The new Johnson Street Bridge opened to traffic on March 31, 2018. But that doesn’t mean the end of our paying for it.
In June of 2018, the principal bridge contractor PCL launched a lawsuit against the City of Victoria and its consultant engineers WSP, and Hardesty & Hanover, claiming unspecificed damages for debt, breach of contract, and negligence. (Read PCL’s notice of claim HERE.)
This is atop a separate lawsuit by WSP against the City, filed earlier in 2018, claiming the City failed to pay it some $300,000 for designing protective fendering for the north side of the bridge. (Read WSP’s notice of claim here.)
As a result, the City is likely heading into more costly legal mediation — even though the City already paid $2.46 million under a May 2016 agreement that supposedly settled all claims up to that point. (See the City’s response to our FOI request to see the 2016 settlement agreement here.)
We also haven’t heard about the costs of the fendering itself, which bridge project director Jonathan Huggett has said in the past would be as much as $5 million. City staff have said it will cost some $3 million to complete the public spaces around the bridge. And then there are the ongoing problems with the hydraulics of the bridge’s unique lift mechanism: the bridge was closed for emergency repairs in June of 2019, and has only been operating at half-speed ever since then.
What will final cost be? Nobody knows … and nobody will get to the bottom of it until the province’s Auditor General for Local Government conducts an investigation, which we called for in February 2018, and Victoria’s council approved in September that year.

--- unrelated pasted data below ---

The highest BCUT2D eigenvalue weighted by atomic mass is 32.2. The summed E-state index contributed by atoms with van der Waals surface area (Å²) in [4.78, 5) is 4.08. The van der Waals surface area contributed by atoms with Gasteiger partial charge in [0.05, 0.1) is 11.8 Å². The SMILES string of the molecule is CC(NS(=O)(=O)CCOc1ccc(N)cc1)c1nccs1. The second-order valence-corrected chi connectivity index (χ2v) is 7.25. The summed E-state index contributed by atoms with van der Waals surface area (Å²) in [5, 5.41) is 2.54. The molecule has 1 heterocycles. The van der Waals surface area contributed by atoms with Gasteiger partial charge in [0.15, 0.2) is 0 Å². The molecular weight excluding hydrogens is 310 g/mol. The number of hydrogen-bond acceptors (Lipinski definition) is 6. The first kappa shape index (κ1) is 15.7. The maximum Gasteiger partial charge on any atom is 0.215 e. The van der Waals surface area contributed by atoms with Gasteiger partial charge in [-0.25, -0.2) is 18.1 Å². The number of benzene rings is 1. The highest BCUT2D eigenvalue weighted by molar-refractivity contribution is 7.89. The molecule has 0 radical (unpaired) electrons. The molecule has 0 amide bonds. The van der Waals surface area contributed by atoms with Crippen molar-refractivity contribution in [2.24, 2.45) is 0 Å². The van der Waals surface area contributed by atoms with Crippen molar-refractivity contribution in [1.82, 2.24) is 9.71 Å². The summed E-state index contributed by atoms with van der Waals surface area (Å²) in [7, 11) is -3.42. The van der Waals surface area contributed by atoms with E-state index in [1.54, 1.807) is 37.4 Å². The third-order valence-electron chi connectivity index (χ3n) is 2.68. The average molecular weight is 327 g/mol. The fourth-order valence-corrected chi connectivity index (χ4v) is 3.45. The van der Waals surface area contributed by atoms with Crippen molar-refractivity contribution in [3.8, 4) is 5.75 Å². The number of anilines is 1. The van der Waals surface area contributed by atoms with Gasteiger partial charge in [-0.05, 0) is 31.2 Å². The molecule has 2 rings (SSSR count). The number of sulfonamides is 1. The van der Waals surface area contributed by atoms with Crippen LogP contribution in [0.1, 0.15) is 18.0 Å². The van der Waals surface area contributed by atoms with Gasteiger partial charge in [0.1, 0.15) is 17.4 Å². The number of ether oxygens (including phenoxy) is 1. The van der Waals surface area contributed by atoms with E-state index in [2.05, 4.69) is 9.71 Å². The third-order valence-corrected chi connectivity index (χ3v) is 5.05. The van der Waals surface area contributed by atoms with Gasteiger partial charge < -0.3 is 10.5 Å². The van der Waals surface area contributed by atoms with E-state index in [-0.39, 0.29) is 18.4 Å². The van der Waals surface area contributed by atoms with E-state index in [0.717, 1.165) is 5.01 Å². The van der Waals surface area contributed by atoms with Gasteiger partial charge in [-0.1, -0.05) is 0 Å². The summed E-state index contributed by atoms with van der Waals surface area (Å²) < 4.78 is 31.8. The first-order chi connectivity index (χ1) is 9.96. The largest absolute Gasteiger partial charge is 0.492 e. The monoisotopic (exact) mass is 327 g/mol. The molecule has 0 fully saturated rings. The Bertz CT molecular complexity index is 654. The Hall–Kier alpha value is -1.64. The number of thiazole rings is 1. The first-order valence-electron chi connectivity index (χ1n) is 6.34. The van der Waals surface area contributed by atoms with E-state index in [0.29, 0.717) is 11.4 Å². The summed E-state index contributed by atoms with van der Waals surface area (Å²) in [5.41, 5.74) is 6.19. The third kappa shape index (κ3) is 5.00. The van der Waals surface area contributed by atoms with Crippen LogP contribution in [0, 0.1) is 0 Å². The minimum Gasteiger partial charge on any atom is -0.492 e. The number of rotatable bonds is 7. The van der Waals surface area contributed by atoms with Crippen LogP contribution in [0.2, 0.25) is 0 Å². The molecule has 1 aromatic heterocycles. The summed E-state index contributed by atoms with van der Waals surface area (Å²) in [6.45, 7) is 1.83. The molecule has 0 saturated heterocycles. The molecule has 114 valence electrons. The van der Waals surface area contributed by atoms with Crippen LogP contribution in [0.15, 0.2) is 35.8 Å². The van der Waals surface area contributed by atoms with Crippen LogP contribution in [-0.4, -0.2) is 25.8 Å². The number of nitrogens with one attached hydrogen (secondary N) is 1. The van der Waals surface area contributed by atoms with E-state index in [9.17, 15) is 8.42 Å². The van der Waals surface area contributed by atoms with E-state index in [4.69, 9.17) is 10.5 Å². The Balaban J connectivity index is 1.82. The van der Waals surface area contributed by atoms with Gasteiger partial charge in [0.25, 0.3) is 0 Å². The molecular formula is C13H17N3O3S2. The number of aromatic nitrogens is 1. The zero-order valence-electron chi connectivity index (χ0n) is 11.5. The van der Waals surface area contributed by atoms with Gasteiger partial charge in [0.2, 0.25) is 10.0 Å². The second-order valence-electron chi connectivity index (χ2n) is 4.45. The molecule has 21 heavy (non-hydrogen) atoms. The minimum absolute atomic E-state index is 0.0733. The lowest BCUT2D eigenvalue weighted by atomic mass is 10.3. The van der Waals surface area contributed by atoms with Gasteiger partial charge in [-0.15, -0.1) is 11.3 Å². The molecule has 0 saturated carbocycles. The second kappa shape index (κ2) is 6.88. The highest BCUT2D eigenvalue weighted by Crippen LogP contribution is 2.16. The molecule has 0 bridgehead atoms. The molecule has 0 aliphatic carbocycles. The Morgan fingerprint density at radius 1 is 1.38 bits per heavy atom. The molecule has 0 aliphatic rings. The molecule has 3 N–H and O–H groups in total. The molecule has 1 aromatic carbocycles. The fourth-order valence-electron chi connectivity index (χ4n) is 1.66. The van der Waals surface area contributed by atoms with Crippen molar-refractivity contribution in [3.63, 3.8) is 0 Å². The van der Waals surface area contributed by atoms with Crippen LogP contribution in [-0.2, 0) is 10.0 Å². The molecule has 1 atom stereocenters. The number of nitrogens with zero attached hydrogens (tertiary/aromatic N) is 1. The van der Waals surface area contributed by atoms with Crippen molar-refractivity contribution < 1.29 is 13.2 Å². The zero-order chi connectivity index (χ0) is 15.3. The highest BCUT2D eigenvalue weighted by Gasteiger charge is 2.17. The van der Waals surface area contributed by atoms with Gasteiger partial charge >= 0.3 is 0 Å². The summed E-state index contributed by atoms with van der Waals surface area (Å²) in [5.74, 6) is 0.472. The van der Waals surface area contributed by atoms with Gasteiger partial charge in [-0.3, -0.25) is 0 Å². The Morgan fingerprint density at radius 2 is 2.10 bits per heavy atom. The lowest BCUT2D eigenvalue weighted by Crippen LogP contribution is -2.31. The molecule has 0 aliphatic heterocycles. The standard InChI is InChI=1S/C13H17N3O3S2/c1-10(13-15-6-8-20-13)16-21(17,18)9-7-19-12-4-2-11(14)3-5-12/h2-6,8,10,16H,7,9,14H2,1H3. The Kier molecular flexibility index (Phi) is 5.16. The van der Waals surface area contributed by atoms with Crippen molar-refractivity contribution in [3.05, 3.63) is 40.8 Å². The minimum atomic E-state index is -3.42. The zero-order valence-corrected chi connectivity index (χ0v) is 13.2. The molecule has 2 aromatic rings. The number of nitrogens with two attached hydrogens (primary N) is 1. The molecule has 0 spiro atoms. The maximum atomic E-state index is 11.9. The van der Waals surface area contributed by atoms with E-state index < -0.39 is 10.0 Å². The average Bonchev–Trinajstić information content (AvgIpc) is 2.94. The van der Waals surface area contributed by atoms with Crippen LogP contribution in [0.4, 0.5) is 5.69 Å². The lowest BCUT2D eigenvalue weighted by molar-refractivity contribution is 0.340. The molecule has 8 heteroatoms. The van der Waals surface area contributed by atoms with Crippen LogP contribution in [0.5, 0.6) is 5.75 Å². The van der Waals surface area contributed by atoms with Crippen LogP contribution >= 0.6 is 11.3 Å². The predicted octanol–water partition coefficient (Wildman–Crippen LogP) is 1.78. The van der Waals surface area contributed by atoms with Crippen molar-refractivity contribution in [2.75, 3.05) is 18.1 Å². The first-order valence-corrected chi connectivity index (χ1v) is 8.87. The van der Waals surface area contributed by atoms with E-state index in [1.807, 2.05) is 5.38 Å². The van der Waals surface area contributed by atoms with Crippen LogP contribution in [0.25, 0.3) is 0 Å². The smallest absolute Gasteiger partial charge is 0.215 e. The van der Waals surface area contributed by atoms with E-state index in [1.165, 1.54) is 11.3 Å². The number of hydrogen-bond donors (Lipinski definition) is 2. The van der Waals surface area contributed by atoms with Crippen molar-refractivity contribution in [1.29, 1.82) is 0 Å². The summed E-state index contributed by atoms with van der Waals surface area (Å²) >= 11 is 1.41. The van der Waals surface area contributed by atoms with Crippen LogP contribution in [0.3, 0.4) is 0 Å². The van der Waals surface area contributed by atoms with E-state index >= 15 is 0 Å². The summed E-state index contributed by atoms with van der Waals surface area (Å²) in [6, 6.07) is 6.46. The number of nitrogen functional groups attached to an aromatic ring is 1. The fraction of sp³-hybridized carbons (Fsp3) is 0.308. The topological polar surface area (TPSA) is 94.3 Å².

As Yogi Berra famously said, “It ain’t over till it’s over.”
For the latest news, watch johnsonstreetbridge.org’s Facebook page!
Ross Crockford, director
Telephone: 250 592 0574
How did we get here? Read the key bridge reports:
• Delcan’s April 2009 Johnson Street Bridge Condition Assessment, estimating rehabilitation and seismic upgrades to the 1924-built bridge for $23.6 million
• Commonwealth Historic Resource Management’s April 2009 Heritage Assessment of the Johnson Street Bridge identifying the 1924 bridge as a “very significant heritage landmark”
• MMM’s June 2010 Replacement and Rehabilitation Options presentation, increasing rehabilitation estimates to $80 million and replacement to $77 million
• Advicas Group's June 2010 Class “C” Estimates detailing the increased replacement and rehabilitation costs
• Ipsos-Reid’s August 2010 Business and Residential Survey Results on the proposed rehabilitation and replacement options
• MMM’s March 2012 Johnson Street Bridge Project Update detailing the increased budget of $92.8 million
• The proposals by PCL, Kiewit, and Walsh to build the new bridge (the latter two warned of risks caused by the unusual mechanical design), and the City's contract with PCL
• Jonathan Huggett’s June 2014 Review of the Johnson Street Bridge Project examining its leadership problems, delays, design issues, and contractual liabilities
Founded by Mat Wright, Ross Crockford, and Yule Heibel in the summer of 2009, we started out as a website providing independent information about the City of Victoria’s rush to replace the Johnson Street Bridge — the most expensive project in the City’s history. In December of 2009, we led a campaign that got 9,872 residents to sign petitions, forcing the City to hold a referendum on the project; a majority of voters approved the bridge replacement in a referendum in November 2010. Since then, we’ve continued to monitor the project, file freedom-of-information requests, advocate for greater transparency at City Hall, and report upon the project’s achievements, errors, and costs.